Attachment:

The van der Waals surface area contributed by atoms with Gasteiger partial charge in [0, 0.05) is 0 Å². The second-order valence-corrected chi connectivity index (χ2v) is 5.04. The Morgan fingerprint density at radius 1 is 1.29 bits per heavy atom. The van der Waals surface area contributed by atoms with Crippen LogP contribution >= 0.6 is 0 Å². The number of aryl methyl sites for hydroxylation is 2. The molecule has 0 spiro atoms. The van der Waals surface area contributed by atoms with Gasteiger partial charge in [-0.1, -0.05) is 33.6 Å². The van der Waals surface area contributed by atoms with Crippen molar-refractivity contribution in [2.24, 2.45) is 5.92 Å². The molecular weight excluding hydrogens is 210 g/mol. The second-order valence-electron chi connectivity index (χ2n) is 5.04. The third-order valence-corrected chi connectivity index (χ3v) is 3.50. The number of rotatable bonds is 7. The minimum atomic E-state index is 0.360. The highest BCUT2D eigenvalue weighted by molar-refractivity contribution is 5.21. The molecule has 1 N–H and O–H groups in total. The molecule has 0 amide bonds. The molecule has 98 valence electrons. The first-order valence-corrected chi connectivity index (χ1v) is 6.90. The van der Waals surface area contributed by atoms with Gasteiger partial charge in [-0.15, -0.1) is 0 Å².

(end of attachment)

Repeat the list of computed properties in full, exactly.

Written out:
The van der Waals surface area contributed by atoms with Gasteiger partial charge in [0, 0.05) is 0 Å². The second-order valence-corrected chi connectivity index (χ2v) is 5.04. The Morgan fingerprint density at radius 1 is 1.29 bits per heavy atom. The van der Waals surface area contributed by atoms with Crippen LogP contribution >= 0.6 is 0 Å². The number of aryl methyl sites for hydroxylation is 2. The molecule has 0 spiro atoms. The van der Waals surface area contributed by atoms with Gasteiger partial charge in [-0.1, -0.05) is 33.6 Å². The van der Waals surface area contributed by atoms with Crippen molar-refractivity contribution in [2.24, 2.45) is 5.92 Å². The molecular weight excluding hydrogens is 210 g/mol. The second-order valence-electron chi connectivity index (χ2n) is 5.04. The third-order valence-corrected chi connectivity index (χ3v) is 3.50. The number of rotatable bonds is 7. The minimum atomic E-state index is 0.360. The highest BCUT2D eigenvalue weighted by molar-refractivity contribution is 5.21. The molecule has 1 N–H and O–H groups in total. The molecule has 0 amide bonds. The molecule has 98 valence electrons. The first-order valence-corrected chi connectivity index (χ1v) is 6.90. The van der Waals surface area contributed by atoms with Gasteiger partial charge in [-0.15, -0.1) is 0 Å².